Consider for example Jesus’ interaction with the Sadducees about the resurrection inMatthew 22:23-33. The Sadducees try to trip Jesus up with a question about a woman who marries seven brothers. They don’t believe in the resurrection and suppose that such a situation would obviously falsify the resurrection since she can’t be the wife of seven men in heaven. Here’s how Jesus replied:

29 But Jesus answered them, “You are wrong, because you know neither the Scriptures nor the power of God. 30 For in the resurrection they neither marry nor are given in marriage, but are like angels in heaven. 31 And as for the resurrection of the dead, have you  not read what was said to you by God: ‘I am the God of Abraham, and the God of Isaac, and the God of Jacob’? He is not God of the dead, but of the living.” And when the crowd heard it, they were astonished at His teaching.

“Ouch” to verse 29. That must have stung the Sadducees.

Then notice what Jesus does. In verse 30 he answers the silly question about marriage in heaven. If they knew the Scriptures and God’s power they would know that marriage is earthly but our heavenly existence is of another sort altogether when it comes to relationships.

But verse 31 is where Jesus teaches us to read the Bible. Notices specifically the question, “have you not read what was said to you by God…?” Jesus presupposes two things here that help us to read our Bibles.

First, Jesus suggests we should read our Bibles as a present tense, personal address. “What was said to you….” The text he quotes is Exodus 3:6, where God speaks to Moses from the burning bush. But Jesus says the Sadducees should have understood that as an address to them centuries later! That text had their names on it. And so every text we read, properly interpreted, has our name on it, too. It is addressed to us personally, even though it is not primarily about us. How would we read our Bibles differently if we approached it as if it were addressed to us? At the very least we would be enabled to approach the Bible with a new sense of personal investment and a sense of the Bible’s enduring relevance.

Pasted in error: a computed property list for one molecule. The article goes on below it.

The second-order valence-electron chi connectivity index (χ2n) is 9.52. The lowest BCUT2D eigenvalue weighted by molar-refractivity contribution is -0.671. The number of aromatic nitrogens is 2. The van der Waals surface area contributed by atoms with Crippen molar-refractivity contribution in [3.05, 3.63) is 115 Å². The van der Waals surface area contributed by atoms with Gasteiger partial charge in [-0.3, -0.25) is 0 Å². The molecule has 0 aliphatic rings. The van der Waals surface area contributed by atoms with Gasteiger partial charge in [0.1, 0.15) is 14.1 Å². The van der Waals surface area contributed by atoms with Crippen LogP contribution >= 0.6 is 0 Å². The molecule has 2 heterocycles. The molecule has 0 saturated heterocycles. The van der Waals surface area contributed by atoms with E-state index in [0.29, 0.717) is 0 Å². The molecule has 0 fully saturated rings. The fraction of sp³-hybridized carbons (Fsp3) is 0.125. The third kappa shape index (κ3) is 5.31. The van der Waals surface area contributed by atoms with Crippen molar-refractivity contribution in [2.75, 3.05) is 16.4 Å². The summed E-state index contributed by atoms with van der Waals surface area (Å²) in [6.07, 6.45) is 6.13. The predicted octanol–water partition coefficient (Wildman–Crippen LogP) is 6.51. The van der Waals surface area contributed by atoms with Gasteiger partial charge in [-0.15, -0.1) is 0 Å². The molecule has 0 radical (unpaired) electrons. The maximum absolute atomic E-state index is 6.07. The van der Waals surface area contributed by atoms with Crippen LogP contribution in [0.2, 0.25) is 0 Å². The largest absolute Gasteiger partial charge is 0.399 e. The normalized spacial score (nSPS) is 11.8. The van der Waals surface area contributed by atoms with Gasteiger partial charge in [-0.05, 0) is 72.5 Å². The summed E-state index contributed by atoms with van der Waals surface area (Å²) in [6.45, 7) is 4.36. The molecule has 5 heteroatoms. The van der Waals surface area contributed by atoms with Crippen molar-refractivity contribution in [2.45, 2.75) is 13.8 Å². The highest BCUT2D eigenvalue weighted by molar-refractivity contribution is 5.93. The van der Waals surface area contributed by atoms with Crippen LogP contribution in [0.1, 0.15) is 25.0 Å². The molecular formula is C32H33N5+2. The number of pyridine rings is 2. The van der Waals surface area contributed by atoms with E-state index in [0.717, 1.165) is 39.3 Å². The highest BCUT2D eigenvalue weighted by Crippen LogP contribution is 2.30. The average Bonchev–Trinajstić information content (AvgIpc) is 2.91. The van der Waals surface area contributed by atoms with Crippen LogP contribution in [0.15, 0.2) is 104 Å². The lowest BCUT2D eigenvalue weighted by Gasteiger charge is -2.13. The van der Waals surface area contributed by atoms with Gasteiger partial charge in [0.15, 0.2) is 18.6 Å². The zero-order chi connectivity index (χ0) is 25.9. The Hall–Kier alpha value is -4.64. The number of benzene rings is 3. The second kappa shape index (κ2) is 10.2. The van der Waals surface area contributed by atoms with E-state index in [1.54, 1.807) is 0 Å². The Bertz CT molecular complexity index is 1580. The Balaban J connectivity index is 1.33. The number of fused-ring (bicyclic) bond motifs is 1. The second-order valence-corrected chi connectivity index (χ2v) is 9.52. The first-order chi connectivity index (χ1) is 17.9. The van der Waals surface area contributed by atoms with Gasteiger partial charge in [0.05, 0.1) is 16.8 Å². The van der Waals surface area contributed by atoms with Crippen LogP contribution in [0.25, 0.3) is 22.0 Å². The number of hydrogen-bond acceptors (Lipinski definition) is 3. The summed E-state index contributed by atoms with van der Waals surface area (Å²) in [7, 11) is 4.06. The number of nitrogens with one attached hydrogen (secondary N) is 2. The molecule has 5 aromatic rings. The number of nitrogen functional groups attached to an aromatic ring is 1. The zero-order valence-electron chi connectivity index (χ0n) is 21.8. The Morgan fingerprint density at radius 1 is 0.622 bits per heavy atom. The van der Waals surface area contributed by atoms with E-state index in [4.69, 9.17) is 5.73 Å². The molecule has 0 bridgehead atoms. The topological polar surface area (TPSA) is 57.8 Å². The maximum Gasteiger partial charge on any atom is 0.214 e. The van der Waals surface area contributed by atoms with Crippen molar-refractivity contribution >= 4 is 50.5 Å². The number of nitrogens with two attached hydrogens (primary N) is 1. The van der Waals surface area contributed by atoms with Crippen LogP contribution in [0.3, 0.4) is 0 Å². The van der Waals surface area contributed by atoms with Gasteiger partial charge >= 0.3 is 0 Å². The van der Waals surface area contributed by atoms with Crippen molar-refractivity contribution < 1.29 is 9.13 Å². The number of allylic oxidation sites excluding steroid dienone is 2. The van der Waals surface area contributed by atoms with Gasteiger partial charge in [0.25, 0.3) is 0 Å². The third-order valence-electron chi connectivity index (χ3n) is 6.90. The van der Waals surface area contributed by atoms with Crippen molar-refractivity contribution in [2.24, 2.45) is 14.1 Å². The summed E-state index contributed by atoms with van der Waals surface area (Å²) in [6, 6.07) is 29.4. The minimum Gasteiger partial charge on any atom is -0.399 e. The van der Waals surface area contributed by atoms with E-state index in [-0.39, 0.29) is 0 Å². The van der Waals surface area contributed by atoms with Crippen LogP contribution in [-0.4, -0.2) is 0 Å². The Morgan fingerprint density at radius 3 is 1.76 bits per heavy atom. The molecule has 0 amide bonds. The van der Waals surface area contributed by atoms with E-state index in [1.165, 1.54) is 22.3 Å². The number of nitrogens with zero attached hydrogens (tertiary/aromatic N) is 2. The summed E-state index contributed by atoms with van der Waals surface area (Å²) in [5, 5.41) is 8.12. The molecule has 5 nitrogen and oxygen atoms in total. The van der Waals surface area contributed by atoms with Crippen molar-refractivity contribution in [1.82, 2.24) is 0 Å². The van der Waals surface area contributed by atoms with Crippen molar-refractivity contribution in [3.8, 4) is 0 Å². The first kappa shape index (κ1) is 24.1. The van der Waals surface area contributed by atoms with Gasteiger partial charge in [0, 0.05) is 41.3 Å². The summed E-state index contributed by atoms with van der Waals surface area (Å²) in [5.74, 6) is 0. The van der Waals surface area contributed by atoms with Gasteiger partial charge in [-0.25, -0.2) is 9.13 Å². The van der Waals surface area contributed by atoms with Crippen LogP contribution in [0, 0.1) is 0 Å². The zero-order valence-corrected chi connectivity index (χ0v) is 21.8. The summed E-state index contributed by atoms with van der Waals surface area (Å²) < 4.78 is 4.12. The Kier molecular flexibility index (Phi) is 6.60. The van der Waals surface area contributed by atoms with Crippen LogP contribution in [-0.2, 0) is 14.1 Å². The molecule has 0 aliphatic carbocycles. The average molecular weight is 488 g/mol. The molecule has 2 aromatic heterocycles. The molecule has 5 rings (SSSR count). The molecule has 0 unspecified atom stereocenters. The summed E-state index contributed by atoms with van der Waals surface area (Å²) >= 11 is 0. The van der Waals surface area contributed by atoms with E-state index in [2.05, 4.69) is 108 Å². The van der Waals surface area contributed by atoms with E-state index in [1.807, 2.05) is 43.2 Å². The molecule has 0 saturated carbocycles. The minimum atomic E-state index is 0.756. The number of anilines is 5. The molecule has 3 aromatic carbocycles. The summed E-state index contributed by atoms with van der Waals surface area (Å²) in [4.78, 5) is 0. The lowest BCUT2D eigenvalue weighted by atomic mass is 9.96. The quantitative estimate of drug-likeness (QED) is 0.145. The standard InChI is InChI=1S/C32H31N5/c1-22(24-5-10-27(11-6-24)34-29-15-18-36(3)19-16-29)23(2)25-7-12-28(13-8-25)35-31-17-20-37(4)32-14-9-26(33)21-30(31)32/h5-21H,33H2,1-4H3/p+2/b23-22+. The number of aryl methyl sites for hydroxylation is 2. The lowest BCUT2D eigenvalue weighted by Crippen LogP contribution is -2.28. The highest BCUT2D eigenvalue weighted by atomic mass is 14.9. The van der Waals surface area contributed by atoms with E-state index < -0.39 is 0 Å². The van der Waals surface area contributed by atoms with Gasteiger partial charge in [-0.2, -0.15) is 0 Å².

Second, Jesus suggests we should read our Bibles as a conversation with the living God. Notice again: “What was said to you by God…”. Then consider the Master’s quote of Exodus 3:6 to prove that God “is not the God of the dead, but the living.” God lives and He speaks. Most fundamentally we are not being addressed by human authors when we read the Bible. We are being addressed by the living God. At least that’s how Jesus read the Bible. The Exodus account becomes a word from God in print addressed to Sadducees and Christians centuries later. Jesus presumes we should hear God’s voice and discover God’s mind when we read our Bibles. Our reading is God speaking. That makes sense if we understand that God breathed out the Scriptures as the true Author (2 Tim. 3:16-17).

There are a couple things I have to do in order to hold onto these realities.

First, I have to keep reminding myself that God is alive and that He is talking to me. I find it so easy to approach the Bible as a book written by dead men. That’s not my self-conscious approach; it’s a creeping assumption that keeps dulling my mind. I keep forgetting that God is speaking to me, personally, as I read His word. I find myself thinking that God is speaking generally, to no one in particular, about things in general. I need to ready my mind with a sense of His addressing me personally and specifically or my Bible reading grows cold.